That’s presumably why it didn’t last beyond one album ?

Then the fighting started because there were some clashes of personality so that was the end of that!

Gerry Conway was on the thirtieth anniversary tour - he did the original drumming on ‘Dark-Eyed Sailor'.

He did and it was lovely to sing it with him again. It was a joy. He’s really the only one that could play it - I’ve told him that.

The album has gone through quite a few re-issues hasn’t it? Were you aware of the burgeoning interest in it back in 1990 when Shanachie put it out ?

No, I was completely out of Steeleye Span. I had no communication whatsoever until one day, I think it was in October 1994, I had just got my diploma and was about to begin more work to become a therapist and I got a phonecall to say would I join them for one tour and I stayed with them. I thought it would be for one tour - I really did. I didn’t want to get involved in that world again but I am now - up to my ears.

And presumably happy with it?

Very happy with it and very happy with the music.

Have you got any particular favourites on ‘Hark the Village Wait’ or any of the other Steeleye albums?

I love Maddy’s rendition of ‘Searching for Lambs’ - I love that song. I think the arrangement - Tim Harries did the arrangement - is absolutely beautiful and I also love ‘Copshawholme Fair’- I love that song because it mentions “Kale plants from Orange” or something and being a farmer- well I’d love to be a farmer, I just love anything that mentions vegetables. I love the words of that song.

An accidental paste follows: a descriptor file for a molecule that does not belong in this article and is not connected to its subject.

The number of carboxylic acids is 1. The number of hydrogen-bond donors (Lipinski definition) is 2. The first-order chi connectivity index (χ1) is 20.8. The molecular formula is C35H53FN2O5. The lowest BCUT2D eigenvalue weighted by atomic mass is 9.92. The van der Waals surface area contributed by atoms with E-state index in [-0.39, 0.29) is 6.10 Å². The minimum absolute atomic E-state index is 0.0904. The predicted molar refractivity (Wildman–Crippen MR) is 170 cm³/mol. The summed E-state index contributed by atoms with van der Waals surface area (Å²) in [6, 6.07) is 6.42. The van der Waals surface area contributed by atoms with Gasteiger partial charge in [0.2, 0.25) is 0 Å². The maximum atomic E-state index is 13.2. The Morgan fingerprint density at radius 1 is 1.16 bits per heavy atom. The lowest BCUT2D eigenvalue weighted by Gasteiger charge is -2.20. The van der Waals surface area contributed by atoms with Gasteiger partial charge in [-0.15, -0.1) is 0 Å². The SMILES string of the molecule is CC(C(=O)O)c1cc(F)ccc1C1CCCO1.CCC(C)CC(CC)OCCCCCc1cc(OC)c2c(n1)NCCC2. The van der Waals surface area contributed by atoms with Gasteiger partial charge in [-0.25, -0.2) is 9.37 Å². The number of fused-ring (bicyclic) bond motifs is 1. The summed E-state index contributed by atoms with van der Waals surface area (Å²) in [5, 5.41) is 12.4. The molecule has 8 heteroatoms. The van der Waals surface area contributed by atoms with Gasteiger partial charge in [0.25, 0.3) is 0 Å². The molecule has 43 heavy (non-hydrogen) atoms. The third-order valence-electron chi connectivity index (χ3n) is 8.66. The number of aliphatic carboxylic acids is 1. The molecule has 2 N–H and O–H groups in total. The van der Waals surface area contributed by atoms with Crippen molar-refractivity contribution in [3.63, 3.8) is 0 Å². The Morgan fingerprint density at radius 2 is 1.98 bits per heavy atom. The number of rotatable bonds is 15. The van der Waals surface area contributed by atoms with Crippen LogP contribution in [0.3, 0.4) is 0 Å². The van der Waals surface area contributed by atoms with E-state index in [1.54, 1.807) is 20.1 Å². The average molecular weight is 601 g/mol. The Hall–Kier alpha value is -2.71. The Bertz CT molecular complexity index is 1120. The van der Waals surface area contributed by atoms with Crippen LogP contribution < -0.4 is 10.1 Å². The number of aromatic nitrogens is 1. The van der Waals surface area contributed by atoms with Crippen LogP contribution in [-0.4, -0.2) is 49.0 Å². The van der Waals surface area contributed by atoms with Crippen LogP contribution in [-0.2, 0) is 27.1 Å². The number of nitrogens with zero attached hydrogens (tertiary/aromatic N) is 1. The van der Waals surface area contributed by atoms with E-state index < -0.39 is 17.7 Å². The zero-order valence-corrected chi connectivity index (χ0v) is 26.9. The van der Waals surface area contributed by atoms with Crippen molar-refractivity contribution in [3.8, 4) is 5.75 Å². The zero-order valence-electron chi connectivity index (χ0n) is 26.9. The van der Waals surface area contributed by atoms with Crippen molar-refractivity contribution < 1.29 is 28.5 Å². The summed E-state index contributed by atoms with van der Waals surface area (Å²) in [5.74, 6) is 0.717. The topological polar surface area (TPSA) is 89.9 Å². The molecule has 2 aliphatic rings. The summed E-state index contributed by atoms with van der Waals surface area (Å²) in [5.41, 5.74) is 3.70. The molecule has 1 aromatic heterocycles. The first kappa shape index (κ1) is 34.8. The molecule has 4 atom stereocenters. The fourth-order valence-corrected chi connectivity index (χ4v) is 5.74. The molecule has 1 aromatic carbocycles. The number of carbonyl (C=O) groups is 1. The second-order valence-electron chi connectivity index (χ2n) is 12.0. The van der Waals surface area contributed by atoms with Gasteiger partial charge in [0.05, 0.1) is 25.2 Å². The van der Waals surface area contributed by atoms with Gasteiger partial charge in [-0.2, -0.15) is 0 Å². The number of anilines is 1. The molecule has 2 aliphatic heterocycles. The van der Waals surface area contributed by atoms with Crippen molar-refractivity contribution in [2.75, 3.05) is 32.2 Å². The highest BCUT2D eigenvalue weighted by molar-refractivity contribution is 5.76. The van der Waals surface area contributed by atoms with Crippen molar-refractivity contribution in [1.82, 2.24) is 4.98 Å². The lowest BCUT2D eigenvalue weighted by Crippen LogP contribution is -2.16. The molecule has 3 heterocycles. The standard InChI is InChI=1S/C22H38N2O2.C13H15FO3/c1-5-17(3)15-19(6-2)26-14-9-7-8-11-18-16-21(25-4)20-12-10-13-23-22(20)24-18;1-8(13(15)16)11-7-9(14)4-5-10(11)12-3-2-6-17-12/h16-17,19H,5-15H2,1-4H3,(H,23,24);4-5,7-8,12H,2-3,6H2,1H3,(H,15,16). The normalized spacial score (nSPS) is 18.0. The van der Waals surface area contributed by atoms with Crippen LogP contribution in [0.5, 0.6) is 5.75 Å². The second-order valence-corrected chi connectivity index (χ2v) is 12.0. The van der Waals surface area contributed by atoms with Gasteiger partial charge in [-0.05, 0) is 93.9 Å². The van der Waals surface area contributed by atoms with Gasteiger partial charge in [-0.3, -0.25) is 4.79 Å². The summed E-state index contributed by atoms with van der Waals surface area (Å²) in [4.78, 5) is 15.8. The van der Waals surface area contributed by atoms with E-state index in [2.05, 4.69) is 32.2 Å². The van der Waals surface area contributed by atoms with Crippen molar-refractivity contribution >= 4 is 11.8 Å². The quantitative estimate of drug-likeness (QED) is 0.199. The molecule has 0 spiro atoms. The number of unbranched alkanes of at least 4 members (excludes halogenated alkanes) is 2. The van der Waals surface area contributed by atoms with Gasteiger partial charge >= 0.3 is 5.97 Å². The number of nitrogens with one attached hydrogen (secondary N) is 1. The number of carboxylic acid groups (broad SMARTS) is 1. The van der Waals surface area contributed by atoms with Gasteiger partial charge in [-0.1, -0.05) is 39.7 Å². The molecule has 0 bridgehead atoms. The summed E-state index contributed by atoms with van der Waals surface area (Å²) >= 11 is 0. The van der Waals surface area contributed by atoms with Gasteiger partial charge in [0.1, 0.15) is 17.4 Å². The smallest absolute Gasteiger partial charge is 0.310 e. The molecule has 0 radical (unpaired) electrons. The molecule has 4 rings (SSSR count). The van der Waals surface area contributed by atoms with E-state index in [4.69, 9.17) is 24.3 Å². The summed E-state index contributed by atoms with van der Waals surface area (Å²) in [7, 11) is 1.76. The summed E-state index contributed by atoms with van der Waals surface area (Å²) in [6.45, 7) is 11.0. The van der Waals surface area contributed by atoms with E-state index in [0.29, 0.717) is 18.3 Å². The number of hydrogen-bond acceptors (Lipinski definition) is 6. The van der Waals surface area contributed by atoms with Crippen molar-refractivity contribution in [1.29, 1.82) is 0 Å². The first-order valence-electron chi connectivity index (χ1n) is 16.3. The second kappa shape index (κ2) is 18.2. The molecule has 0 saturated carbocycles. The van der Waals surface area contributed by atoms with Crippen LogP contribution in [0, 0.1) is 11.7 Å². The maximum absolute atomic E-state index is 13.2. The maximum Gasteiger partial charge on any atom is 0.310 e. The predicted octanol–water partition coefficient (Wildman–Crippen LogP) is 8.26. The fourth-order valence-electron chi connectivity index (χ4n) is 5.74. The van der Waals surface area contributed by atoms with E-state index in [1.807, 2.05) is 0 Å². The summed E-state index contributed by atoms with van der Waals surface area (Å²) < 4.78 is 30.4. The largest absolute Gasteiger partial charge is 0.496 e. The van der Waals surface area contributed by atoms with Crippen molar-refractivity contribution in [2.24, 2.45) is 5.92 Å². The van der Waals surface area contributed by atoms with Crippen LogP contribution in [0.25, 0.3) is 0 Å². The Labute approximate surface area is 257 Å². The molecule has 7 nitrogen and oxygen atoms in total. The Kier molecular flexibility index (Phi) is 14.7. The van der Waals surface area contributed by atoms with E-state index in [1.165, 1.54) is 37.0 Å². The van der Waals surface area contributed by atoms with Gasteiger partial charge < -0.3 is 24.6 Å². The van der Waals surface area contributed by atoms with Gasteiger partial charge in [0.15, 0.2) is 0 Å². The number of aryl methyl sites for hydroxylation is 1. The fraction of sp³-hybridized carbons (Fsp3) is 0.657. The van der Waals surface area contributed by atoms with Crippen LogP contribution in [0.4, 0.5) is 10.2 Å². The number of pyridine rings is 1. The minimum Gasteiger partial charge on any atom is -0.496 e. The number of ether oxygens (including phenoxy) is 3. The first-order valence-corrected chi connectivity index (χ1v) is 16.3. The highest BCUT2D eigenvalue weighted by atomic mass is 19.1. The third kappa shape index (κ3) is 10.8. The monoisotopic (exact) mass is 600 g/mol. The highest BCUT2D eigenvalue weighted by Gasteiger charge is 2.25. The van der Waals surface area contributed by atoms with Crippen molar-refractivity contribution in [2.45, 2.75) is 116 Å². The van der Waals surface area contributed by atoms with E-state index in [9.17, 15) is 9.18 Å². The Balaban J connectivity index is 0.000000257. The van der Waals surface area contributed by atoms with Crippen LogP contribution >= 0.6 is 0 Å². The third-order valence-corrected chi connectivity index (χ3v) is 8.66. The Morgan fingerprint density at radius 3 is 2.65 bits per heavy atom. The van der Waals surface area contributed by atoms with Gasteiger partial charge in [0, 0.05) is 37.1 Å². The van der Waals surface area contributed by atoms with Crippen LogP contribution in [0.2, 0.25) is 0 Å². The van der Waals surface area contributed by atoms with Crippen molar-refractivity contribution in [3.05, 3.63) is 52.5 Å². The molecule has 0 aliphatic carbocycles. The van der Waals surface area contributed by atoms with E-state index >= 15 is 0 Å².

Does the album stand up with what came afterwards?

Oh it’s completely different - it’s on it’s own - a completely different sound from what they started to reproduce. There’s no fiddle in it, the fiddle took over then. When Terry Woods and I went on to do our own stuff we took an oath we would never have a fiddle because it had just become the club sound. It’s great that Peter drops fiddle sometimes and plays keyboards because he has that ability but at that time music became just folky music with a fiddle riff - you had to have a fiddle in the sound.

From what you say you have presumably gone through the Steeleye back catalogue pretty extensively?

Yes I did for a while. I listened to a lot of the stuff. I loved ‘Cruel Mother’ off ‘Tempted and Tried’ - that’s a very, very good record - I like that very much. The guitar solo is exceptional. I think the album is one of their best. I haven’t listened to everything - I couldn’t. Some of the stuff they wrote themselves, I’m not very fond of that. I like the archaic songs. Music has changed so much and I think it’s great that this band is still performing.

Is this forthcoming album, making two in three years, a sign that Steeleye is more popular now than over the last two decades?

They hadn’t recorded because they had become stale and had got fed up with it - which is only natural. I suppose when the new people came in and they had a new singer who didn’t have voice problems (that held them back a lot because Maddy couldn’t tour sometimes) they could just do what they liked. Touch wood my voice is holding out and I love music so much. That is why we are going to record again. Plus we are selling the stuff so there is renewed interest. I love playing live, it’s my favourite way of playing. I love audiences and the reaction we’ve got off the audiences on this tour has been fantastic. That’s all you need to keep a band playing....

13th. Dec. 1999


This is the end of the Gay Woods interview. The interview is copyright 1999 to Nick Clark and reproduction in whole or in part is strictly prohibited without permission of the copyright holder.